A heat pump normally consists of two parts: An outdoor unit and an
Indoor unit. A heat pump is comparible to a reversible window unit.
When you need cooling, it would work normally, it blows cold air inside
and hot air outside. If you took it out of of the window and turned it
around, then put it back in the window, it would blow hot air inside
and cold air outside. The only problem would be the controls are now
outside. A heat pump does that with electric controls to reverse the
functions of the coils. So it can heat or cool, depending on how you
set the thermostat.
Heat pumps can come in split systems, where one unit is outdoors and
the other unit is indoors. The indoor unit can be in a closet, the
basement, a crawlspace or the attic. The indoor unit connects to the
ducts. The outdoor and indoor units are connected to each other with
Freon lines and control wiring.
Heat pumps can also come in a packaged system, where everything is in
one box that connects to the house through ducts.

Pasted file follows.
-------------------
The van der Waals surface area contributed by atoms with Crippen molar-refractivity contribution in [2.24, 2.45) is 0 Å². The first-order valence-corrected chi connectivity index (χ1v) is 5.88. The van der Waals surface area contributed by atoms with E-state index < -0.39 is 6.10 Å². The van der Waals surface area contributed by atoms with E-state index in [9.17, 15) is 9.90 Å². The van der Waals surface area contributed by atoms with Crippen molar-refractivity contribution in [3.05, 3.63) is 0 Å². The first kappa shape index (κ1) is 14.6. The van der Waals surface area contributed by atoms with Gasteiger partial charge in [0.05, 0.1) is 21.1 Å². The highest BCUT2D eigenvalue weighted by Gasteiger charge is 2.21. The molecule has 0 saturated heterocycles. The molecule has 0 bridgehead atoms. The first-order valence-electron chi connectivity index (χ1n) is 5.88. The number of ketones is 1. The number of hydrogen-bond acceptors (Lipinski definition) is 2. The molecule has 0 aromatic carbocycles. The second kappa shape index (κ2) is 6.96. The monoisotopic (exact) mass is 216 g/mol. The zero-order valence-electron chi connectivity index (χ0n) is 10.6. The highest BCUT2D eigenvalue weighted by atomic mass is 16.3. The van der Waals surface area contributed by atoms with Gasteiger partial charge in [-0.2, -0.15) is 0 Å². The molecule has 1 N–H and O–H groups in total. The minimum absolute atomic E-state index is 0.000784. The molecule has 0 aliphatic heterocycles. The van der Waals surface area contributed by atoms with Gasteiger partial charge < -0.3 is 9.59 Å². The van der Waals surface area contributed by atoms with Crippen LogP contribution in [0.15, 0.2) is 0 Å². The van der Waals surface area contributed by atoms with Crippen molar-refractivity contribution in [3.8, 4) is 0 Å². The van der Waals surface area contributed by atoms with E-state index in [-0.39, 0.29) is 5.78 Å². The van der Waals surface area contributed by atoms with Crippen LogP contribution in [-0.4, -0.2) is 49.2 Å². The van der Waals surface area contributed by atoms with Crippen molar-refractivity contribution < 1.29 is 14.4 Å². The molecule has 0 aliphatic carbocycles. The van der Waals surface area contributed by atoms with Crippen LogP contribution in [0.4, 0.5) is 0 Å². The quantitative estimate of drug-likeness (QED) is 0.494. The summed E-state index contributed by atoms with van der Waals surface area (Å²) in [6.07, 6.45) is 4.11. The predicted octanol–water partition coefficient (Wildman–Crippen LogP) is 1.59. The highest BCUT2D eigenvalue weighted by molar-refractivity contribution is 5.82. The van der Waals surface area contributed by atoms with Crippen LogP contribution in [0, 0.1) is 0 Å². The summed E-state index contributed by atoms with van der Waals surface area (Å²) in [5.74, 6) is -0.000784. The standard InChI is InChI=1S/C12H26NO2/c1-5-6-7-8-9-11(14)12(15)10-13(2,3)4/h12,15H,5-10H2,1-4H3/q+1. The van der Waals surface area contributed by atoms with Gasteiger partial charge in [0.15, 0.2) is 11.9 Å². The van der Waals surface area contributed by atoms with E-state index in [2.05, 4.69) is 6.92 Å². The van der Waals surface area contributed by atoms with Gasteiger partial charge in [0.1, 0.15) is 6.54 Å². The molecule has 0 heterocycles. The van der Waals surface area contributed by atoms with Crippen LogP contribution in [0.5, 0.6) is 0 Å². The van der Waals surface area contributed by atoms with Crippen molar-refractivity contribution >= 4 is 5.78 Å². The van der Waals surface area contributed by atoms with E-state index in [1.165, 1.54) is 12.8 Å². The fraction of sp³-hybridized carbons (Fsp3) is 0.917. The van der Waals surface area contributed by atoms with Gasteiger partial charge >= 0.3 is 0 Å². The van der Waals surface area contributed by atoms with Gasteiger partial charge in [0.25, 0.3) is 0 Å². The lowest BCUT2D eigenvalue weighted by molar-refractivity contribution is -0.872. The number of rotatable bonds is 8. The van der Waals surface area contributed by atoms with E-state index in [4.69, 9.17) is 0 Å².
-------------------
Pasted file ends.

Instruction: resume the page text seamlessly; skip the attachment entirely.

Heat pumps can also come in a PTHP, which is a motel type unit. PTHP
stands for Packaged Terminal Heat Pump.
Finally, there is a Mini-Split model. There are two units that connect
with pipes, but no ducts. The indoor unit looks like a very quiet
window unit with just a coil and fan and the controls. The compressor
and outdoor fan is in the outdoor unit.
The heat pumps are rated in Tons, SEER and HSPF.
Tons are the amount of cooling. It is 12,000 BTUs per Hour. It is like
Horsepower in a car. SEER stands for Seasonal Energy Efficiency
Ratio. It is cooling efficiency. It is like Miles Per Gallon in a
car. HSPF is Heating Efficiency and means Heating Seasonal Performance
Factor. Both SEER and HSPF are rated in BTUs per Watt. The higher the
SEER and HSPF, the better for your power bill.
The heat pumps are sold as a matched set, so both parts should be
installed together. Otherwise it would be like having a Ford car with
a Kia engine, Chevy transmission and Dodge rear end. It may run but
performance is not what you want and fuel economy is probably poor
a 10 SEER unit will only give you 10 SEER if it is matched to a correct
indoor unit. If it is connected to your old indoor unit, it will be
less efficient, perhaps a lot less.